• if you have been convicted of a felony.
  • if you actively deny having asked for asylum in another Dublin member state or had obtained a Visa for a Dublin member state.

Importantly, you cannot be taken into detention, only because you received a Dublin decision or have asked for Asylum already in another country. Yet, they can already take you into detention, even if your Dublin decision has not yet been taken.

If you are taken into detention in a Dublin procedure, you are entitled to a judicial review of your detention. Please find here a template to do so. A judicial review is free of charge, has no other consequences for your procedure and needs to be answered within 96 hours.

Preparation detention (Vorbereitungshaft, Art. 75 AuG)

You can be taken into detention already during the preparations for a decision about a residence permit for a maximum of six months, in order for you not to be able to prevent a (potentially) pending deportation. This can be prolonged to 6 months.

  • if you refuse to state your identity, lodge multiple asylum claims under different identities or repeatedly ignore the authorities’ instructions.
  • if you have ignored a containment or exclusion order.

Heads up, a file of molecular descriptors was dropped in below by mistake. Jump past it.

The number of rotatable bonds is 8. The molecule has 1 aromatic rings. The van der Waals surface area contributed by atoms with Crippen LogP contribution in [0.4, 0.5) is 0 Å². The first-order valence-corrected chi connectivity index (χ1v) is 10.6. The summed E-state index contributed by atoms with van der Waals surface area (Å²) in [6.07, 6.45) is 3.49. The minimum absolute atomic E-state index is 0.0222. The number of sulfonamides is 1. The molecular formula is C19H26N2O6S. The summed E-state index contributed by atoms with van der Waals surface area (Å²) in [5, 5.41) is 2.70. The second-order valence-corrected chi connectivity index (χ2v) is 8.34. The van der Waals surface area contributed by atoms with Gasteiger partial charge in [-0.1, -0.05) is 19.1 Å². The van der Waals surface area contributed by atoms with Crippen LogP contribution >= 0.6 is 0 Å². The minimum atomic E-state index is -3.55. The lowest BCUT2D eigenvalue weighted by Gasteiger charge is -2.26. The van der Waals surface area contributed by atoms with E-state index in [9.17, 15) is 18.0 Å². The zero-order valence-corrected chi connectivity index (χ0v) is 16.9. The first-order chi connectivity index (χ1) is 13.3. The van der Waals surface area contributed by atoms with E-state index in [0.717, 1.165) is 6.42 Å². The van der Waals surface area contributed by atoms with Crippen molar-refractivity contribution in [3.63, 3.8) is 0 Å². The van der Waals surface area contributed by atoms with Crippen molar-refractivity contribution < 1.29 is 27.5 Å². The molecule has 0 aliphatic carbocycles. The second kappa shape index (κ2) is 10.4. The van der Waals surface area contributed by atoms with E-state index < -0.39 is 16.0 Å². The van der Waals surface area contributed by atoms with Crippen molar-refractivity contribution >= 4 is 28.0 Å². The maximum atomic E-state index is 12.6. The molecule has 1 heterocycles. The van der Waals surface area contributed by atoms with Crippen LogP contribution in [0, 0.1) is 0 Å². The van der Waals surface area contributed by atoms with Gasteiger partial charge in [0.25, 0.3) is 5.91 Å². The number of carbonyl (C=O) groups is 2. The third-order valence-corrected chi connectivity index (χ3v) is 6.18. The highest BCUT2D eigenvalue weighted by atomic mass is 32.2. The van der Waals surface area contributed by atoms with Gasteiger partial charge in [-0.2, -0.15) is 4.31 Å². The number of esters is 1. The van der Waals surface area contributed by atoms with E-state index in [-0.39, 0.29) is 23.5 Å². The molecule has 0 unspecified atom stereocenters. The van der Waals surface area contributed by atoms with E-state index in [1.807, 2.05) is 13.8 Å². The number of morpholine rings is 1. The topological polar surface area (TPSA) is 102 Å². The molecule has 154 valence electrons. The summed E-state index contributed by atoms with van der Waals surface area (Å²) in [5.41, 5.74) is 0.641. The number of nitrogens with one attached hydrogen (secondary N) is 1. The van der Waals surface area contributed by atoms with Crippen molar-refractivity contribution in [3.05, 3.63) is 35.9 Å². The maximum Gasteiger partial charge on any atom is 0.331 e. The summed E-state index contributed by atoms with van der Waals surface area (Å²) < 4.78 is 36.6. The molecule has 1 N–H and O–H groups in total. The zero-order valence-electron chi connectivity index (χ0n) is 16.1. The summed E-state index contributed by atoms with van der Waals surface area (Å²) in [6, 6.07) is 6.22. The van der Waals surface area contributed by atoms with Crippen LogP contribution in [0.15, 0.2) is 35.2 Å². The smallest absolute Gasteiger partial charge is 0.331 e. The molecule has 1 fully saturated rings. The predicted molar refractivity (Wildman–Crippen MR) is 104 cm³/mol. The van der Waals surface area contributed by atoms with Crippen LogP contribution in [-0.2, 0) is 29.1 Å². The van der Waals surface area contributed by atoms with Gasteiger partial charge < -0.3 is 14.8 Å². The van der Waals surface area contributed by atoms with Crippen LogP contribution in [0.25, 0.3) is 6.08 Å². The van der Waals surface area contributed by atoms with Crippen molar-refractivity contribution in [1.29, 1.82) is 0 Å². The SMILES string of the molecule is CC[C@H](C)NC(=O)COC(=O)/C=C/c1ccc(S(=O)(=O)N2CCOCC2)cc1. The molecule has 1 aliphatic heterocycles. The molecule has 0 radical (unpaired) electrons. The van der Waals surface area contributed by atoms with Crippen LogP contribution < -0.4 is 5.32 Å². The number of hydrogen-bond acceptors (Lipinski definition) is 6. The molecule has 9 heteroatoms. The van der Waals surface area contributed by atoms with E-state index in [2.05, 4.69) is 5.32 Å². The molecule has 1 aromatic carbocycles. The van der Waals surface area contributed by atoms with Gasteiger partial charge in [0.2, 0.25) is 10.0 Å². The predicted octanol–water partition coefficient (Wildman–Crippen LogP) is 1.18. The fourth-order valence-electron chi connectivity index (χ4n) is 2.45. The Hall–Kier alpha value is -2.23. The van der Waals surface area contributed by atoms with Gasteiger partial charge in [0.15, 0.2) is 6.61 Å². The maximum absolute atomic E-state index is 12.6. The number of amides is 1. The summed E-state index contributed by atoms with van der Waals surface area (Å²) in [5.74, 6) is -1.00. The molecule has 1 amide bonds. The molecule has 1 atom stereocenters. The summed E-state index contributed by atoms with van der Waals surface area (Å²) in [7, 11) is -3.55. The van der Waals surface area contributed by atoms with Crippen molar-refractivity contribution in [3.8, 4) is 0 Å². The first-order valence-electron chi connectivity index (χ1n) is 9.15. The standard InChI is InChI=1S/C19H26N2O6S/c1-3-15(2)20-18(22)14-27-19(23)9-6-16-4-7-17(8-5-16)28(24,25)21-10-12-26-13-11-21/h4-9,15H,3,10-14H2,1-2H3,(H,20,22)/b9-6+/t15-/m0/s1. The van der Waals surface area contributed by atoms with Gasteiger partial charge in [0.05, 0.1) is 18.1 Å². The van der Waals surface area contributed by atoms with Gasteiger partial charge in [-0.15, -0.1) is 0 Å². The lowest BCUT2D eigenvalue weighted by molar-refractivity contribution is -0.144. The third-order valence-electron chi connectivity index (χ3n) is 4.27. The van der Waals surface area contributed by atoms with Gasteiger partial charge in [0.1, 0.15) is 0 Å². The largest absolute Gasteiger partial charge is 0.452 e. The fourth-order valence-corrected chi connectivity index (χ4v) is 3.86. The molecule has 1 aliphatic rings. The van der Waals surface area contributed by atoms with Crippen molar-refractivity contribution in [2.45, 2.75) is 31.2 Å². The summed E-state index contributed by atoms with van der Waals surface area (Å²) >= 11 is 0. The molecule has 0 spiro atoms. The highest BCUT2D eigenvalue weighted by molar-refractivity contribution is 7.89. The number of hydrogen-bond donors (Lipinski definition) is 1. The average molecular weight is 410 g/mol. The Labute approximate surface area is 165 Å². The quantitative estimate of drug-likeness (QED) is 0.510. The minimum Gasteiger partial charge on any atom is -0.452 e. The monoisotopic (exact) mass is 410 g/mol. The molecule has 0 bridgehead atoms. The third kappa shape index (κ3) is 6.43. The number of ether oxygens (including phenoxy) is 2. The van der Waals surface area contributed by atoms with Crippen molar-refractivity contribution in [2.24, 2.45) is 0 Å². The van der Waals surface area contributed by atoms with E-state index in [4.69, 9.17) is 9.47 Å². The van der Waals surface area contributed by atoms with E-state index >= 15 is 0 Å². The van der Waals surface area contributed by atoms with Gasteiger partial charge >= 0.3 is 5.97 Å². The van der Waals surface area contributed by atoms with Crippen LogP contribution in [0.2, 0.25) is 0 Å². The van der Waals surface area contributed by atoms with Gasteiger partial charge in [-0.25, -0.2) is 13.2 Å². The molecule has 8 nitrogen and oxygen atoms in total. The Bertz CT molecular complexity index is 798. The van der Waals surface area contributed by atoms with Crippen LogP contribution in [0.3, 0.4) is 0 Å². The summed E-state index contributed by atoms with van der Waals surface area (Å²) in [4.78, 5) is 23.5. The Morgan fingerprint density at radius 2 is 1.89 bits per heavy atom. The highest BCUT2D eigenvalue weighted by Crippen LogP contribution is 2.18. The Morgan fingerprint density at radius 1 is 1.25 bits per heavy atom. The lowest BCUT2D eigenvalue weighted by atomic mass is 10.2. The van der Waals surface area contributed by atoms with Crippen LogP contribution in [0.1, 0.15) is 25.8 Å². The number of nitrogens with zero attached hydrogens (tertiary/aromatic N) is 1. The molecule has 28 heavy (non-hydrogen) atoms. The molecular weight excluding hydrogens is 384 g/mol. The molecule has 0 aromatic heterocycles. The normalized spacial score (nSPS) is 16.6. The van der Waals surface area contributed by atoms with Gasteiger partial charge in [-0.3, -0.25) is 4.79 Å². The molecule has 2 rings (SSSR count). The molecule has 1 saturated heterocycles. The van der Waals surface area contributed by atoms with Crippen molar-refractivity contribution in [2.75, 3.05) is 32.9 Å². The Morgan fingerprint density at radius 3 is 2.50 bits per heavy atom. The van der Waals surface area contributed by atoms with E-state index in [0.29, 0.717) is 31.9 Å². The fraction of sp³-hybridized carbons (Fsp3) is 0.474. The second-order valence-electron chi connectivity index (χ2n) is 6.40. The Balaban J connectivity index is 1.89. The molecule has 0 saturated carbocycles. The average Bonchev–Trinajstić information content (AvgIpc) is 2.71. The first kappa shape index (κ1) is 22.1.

• if you have ignored an entry ban to Switzerland
  • if you ask for asylum after your residence permit in Switzerland was revoked because you were considered a threat to public order and safety.
  • if you ask for asylum after you have been expelled from Switzerland already.
  • if they think you only ask for asylum in order to avoid another deportation.
  • if you have been convicted or are being prosecuted because you have been a danger to life and limb of someone else.
  • if you have been convicted of a felony.

Deportation Detention (Art. 76 AuG)

If you have received a removal order (see deportation) and stay in Switzerland longer than the set final day of departure (“Ausreisedatum”), the cantonal migration office can put you in detention (this will then be done by the police). In most cantons, you will be in a normal prison, but some cantons also have special immigration detention prisons. Treatment in immigration detention is very similar to prison (except for that you are, for example, allowed more visits).